As analytics in your company graduates from a MySQL/PostgreSQL/SQL Server, a pertinent question that you need to answer is which data warehouse is best suited for you.
At Hevo, we make it easier for our customers to bring all their data to the data warehouse of their choice. Naturally, our customers come to us seeking our recommendations on choosing a data warehouse. Our customers want to know which data warehouse will give them faster query times, how much data will it be able to handle and what will it cost. The answer depends on various inputs like the size of data, the nature of use and the technical capability of users managing the warehouse.
In this post, we are going to talk about the two most popular data warehouses: Amazon Redshift and Google BigQuery. Honestly, in the Redshift vs BigQuery comparison, similarities are greater than the differences. Still, there are nuanced differences that you need to be aware of while making a choice.
On many head-to-head tests, Redshift has proved to show better query times when configured and tweaked correctly. There are several benchmarks available over the internet.
Manageability and Usability
Redshift gives you a lot more flexibility on how you want to manage your resources. This means that you get more control at the cost of some management overhead. To operate a decently sized Redshift cluster efficiently, you need a deep understanding and skill-set around warehousing concepts. For example, Redshift will expect you know about how to distribute your data across nodes and will require you to do vacuuming operations on a periodic basis.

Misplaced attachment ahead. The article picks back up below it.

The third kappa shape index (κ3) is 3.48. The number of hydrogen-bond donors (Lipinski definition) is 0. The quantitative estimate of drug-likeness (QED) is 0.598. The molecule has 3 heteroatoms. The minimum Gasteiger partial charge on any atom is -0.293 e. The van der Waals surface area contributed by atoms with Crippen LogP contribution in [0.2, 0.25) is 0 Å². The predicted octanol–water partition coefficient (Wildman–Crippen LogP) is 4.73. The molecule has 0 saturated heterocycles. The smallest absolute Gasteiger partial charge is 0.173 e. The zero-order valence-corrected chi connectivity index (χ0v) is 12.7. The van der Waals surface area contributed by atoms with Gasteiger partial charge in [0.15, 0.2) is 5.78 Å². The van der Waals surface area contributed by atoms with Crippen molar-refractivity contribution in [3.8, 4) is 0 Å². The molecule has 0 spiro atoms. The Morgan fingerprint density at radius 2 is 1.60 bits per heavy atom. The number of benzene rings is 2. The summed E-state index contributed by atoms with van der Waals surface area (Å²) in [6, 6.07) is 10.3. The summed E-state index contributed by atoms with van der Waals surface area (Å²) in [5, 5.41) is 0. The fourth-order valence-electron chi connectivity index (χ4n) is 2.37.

BigQuery, on the other hand, does not expect you to manage your resources. It abstracts away the details of the underlying hardware, database, and all configurations. It mostly works out of the box.
In the case of Redshift, you need to predetermine the size of your cluster. That means you are billed irrespective of whether you query your data on not. Shutting down clusters when not needed is left to the user. Billing is done on an hourly usage of the cluster. This makes Redshift more costly when your query volumes are low. But, if your query volumes are higher, predictable and uniformly distributed over time Redshift may turn out to be a lot cheaper. Also, the costs are more predictable because you always know the size of your cluster.
BigQuery, on the other hand, has segregated compute resources from storage. Thus, you are only charged when you are running queries. Billing is done on the amount of data processed during queries. On the surface this pricing might seem to be cheaper but, this approach makes costs for BigQuery unpredictable and it will turn out to be more expensive than Redshift when query volumes are high.
Ecosystems around both Amazon Redshift and Google BigQuery are buzzing. They are being actively promoted by their respective companies and both the products work as marketed. You wouldn’t be too wrong for choosing either of them. Still, we recommend one over the other in the following scenarios:
- Redshift. When you are okay spending some time optimizing your data for fast queries- when your resource utilization is going to be fairly distributed across time and a large proportion of data being actually queried rather than just sitting in the database.
- BigQuery. When you want something that just works and don’t want to spend time tuning the database when you are okay having query response times of a few minutes and you have a lot of data that is being queried rarely.